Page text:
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| Joe Charlebois | Guest Columnist | Harry M. Covert | Norman M. Covert | Ken Kellar | Patricia A. Kelly | Edward Lulie III | Tom McLaughlin | Patricia Price | Cindy A. Rose | Richard B. Weldon Jr. |

DOCUMENTS


The Tentacle


May 1, 2006

Adequacy Standards: To test or not to test

Richard B. Weldon Jr.

Winchester Hall - that bastion of normalcy and reasoned, rational debate - is buzzing over the Adequate Public Facilities Ordinance, or APFO.

On one side stand the forces of slower growth, adamant and passionate about their need to eliminate overcrowded classrooms, congested roads, and trickling water supplies. Their motivation to act is very pure; worries over a child's education and protection of their family's largest single investment are often the primary reasons. Lately, environmental activists and special interest groups are playing a larger role.

On the opposite side stand the developers, an amorphous assemblage easier to vilify if they are lumped together. Taken separately, they turn out to be harder to cast as the enemy, especially those whose investments built the hospitals, the higher learning institutions, and the non-profit human services programs so essential to community health and vitality.

The battle over these competing interests plays out in government hearing rooms, usually involving our local town governments and the Frederick Board of County Commissioners. Lately, the battleground has shifted to the unfamiliar territory of the Board of Education.

In 20-plus years as a county resident, it has become clear that this problem is more than a cyclical pro-growth versus no-growth debate. There are real, serious issues at play here, and the future of Frederick County hangs in the balance.

Using an APFO as a tool to manage growth emerged during the real estate boom of 1995-2002. Maryland is aided (or impacted) by it's proximity to the federal presence in the Washington metro area, and the demand for new housing is fueled by the high salaries paid to government workers and contractors.

Frederick isn't immune to this pressure, and the most serious large-scale development interest seems to track with the phenomenon of federal government influence. All of Urbana's major expansion, the growth of the Green Valley and Linganore, and most recently, Brunswick's plans for added growth seem to reflect the influence of the Capitol City.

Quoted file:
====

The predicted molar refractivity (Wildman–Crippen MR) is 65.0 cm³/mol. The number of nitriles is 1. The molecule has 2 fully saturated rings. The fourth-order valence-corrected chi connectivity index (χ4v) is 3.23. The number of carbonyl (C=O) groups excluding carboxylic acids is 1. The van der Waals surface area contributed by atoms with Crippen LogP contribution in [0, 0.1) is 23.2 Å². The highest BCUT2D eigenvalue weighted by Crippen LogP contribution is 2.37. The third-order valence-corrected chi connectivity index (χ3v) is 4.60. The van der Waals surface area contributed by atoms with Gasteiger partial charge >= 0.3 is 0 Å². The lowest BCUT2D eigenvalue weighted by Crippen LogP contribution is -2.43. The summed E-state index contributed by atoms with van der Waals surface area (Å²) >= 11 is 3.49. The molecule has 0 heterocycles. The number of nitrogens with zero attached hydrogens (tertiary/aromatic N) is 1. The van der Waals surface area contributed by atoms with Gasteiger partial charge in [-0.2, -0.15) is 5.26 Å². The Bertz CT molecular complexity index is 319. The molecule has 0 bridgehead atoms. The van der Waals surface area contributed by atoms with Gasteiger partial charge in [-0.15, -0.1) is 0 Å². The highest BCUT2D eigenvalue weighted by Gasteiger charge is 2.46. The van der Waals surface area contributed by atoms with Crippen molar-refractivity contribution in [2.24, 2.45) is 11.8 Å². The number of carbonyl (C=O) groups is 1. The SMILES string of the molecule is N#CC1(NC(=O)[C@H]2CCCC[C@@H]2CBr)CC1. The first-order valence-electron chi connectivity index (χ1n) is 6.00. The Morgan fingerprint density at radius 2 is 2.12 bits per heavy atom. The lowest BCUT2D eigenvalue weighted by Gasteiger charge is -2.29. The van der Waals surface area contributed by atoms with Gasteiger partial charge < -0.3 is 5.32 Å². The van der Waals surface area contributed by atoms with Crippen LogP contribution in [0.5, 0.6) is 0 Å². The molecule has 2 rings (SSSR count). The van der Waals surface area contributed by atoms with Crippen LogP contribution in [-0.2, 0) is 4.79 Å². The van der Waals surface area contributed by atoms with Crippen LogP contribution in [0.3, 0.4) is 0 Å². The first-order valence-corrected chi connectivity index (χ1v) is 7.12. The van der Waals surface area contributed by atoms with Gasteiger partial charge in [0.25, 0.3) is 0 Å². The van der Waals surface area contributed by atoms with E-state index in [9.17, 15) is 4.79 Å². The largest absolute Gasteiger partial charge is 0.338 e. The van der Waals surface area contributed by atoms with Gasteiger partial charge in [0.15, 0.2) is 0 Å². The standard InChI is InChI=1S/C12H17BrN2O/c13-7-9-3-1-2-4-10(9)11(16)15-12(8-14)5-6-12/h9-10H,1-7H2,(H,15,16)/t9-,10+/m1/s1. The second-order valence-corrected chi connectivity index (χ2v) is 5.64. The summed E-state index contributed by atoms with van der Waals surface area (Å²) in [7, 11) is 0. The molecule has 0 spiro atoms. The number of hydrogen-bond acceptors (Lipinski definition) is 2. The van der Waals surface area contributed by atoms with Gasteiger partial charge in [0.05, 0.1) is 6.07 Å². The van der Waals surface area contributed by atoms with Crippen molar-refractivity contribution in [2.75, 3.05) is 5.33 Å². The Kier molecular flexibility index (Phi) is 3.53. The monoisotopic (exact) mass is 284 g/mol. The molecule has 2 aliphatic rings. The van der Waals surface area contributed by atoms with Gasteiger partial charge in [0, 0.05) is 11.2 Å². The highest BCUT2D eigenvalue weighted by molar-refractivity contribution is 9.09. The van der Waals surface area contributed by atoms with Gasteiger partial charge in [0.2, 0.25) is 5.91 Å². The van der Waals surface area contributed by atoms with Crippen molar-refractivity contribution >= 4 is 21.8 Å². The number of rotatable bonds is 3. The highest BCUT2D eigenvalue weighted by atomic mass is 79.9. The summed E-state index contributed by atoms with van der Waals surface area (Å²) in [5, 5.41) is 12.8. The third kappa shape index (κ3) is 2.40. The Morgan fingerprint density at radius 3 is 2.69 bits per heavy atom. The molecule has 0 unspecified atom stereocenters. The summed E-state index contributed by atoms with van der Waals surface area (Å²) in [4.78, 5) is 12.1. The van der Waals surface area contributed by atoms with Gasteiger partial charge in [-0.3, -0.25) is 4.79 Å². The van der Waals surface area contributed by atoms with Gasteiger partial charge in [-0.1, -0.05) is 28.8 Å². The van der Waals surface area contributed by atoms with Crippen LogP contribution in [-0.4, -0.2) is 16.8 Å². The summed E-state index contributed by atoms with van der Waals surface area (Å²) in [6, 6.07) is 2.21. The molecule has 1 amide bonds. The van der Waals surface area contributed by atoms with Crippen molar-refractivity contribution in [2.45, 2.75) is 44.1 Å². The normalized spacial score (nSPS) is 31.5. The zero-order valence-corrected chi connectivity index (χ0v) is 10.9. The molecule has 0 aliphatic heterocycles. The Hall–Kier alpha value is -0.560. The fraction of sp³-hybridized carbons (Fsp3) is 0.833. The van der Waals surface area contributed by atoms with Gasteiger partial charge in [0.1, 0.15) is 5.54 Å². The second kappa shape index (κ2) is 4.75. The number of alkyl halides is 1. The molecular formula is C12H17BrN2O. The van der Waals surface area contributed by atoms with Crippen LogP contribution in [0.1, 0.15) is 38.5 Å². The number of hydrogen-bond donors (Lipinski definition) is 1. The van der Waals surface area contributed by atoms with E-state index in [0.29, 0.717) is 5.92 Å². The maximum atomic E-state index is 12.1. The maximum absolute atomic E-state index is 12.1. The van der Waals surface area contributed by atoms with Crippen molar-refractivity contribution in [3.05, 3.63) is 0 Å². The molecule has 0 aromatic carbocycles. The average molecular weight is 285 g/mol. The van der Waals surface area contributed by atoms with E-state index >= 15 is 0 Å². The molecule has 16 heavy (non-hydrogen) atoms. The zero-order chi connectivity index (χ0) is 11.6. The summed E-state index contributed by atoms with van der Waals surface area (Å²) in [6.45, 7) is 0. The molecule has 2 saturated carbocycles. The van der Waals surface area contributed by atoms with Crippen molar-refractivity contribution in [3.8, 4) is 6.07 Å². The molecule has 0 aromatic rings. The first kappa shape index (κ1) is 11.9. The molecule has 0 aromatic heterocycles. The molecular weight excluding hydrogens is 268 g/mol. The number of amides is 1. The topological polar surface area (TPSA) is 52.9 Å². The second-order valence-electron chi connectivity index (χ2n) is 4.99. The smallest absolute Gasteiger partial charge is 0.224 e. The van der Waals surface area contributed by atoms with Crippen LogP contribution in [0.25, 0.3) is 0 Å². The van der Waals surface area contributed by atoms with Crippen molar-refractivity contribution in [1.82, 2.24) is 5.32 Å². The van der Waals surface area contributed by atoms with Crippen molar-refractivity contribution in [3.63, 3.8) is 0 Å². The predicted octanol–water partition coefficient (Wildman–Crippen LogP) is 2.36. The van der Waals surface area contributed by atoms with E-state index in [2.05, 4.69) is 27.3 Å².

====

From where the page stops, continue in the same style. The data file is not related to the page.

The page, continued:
Developers indicate that they simply produce a product that satisfies a demand, and that claim is true. No one, not even the wild-eyed evil demons described by Commissioner Lennie Thompson, would spend millions to build houses on a totally speculative basis without the expectation that someone would buy them.

In a nutshell, the problem isn't that houses are being built to sell to willing buyers; the problem is that all of the other "stuff" that needs to be supplied to create a healthy community doesn't exist.

Anti-growth forces, coming off a recent rainy protest in front of county headquarters, used to direct their anger and frustration at the developers, assailing the idea of profit motive over the interests of their kids.

Now they've found a new target, and maybe the new targets are more appropriate. A recent recommendation by the county's Board of Education breaks new ground in the growth battle. The developer of the un-built sections at Lake Linganore has proposed to provide funding to add seat capacity at the schools in the Linganore High feeder pattern.

In order to let this new proposal move forward, the BOE needed the concurrence of the commissioners in a waiver of the county's APFO. The APFO requires that a developer verify, by submitting data in various forms, that roads, schools, and water and sewer systems are adequate to support and sustain the new development.

The Linganore developer's offer basically involved a promise of over $60 million for school construction. The stumbling block is the definition of adequacy. The current APFO requires a school to meet at least 100% capacity threshold; the proposal would relax that standard to allow a number of units to be built coincident to the school addition.